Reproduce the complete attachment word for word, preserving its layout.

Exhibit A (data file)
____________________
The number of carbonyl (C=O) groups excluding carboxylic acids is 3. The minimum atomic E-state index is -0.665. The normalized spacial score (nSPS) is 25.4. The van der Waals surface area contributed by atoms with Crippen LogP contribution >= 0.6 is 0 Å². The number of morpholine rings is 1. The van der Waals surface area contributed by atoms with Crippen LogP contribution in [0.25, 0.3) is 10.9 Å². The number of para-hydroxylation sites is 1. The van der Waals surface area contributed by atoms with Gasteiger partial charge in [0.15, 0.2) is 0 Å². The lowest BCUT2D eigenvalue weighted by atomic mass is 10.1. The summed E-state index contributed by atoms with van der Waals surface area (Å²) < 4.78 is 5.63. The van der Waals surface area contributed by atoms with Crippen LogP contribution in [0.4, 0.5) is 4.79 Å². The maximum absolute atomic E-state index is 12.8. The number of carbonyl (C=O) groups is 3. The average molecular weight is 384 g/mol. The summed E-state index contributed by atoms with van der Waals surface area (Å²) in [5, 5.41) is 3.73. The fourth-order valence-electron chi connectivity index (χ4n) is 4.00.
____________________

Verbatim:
The number of carbonyl (C=O) groups excluding carboxylic acids is 3. The minimum atomic E-state index is -0.665. The normalized spacial score (nSPS) is 25.4. The van der Waals surface area contributed by atoms with Crippen LogP contribution >= 0.6 is 0 Å². The number of morpholine rings is 1. The van der Waals surface area contributed by atoms with Crippen LogP contribution in [0.25, 0.3) is 10.9 Å². The number of para-hydroxylation sites is 1. The van der Waals surface area contributed by atoms with Gasteiger partial charge in [0.15, 0.2) is 0 Å². The lowest BCUT2D eigenvalue weighted by atomic mass is 10.1. The summed E-state index contributed by atoms with van der Waals surface area (Å²) < 4.78 is 5.63. The van der Waals surface area contributed by atoms with Crippen LogP contribution in [0.4, 0.5) is 4.79 Å². The maximum absolute atomic E-state index is 12.8. The number of carbonyl (C=O) groups is 3. The average molecular weight is 384 g/mol. The summed E-state index contributed by atoms with van der Waals surface area (Å²) in [5, 5.41) is 3.73. The fourth-order valence-electron chi connectivity index (χ4n) is 4.00.